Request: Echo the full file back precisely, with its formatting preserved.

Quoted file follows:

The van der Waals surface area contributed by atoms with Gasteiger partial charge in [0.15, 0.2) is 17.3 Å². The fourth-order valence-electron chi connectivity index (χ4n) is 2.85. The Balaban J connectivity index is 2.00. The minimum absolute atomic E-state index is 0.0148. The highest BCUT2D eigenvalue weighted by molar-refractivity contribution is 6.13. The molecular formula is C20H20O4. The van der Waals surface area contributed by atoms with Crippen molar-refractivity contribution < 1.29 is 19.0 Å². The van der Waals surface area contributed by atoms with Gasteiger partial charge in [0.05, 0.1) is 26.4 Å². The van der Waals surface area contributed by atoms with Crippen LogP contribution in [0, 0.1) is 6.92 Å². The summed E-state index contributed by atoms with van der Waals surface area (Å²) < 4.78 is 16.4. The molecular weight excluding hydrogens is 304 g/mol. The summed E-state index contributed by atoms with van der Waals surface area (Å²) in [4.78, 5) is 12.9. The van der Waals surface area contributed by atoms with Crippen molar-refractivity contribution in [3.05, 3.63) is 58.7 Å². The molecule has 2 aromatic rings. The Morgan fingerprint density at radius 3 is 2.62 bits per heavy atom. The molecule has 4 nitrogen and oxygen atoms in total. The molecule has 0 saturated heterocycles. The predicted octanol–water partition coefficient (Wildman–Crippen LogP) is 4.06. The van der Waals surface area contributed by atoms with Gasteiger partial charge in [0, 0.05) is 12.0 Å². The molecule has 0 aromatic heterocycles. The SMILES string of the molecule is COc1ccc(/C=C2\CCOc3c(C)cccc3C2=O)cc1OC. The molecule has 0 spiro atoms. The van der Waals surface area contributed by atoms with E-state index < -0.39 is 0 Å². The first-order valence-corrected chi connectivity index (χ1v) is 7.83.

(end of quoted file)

The van der Waals surface area contributed by atoms with Gasteiger partial charge in [0.15, 0.2) is 17.3 Å². The fourth-order valence-electron chi connectivity index (χ4n) is 2.85. The Balaban J connectivity index is 2.00. The minimum absolute atomic E-state index is 0.0148. The highest BCUT2D eigenvalue weighted by molar-refractivity contribution is 6.13. The molecular formula is C20H20O4. The van der Waals surface area contributed by atoms with Crippen molar-refractivity contribution < 1.29 is 19.0 Å². The van der Waals surface area contributed by atoms with Gasteiger partial charge in [0.05, 0.1) is 26.4 Å². The van der Waals surface area contributed by atoms with Crippen LogP contribution in [0, 0.1) is 6.92 Å². The summed E-state index contributed by atoms with van der Waals surface area (Å²) < 4.78 is 16.4. The molecular weight excluding hydrogens is 304 g/mol. The summed E-state index contributed by atoms with van der Waals surface area (Å²) in [4.78, 5) is 12.9. The van der Waals surface area contributed by atoms with Crippen molar-refractivity contribution in [3.05, 3.63) is 58.7 Å². The molecule has 2 aromatic rings. The Morgan fingerprint density at radius 3 is 2.62 bits per heavy atom. The molecule has 4 nitrogen and oxygen atoms in total. The molecule has 0 saturated heterocycles. The predicted octanol–water partition coefficient (Wildman–Crippen LogP) is 4.06. The van der Waals surface area contributed by atoms with Gasteiger partial charge in [0, 0.05) is 12.0 Å². The molecule has 0 aromatic heterocycles. The SMILES string of the molecule is COc1ccc(/C=C2\CCOc3c(C)cccc3C2=O)cc1OC. The molecule has 0 spiro atoms. The van der Waals surface area contributed by atoms with E-state index < -0.39 is 0 Å². The first-order valence-corrected chi connectivity index (χ1v) is 7.83.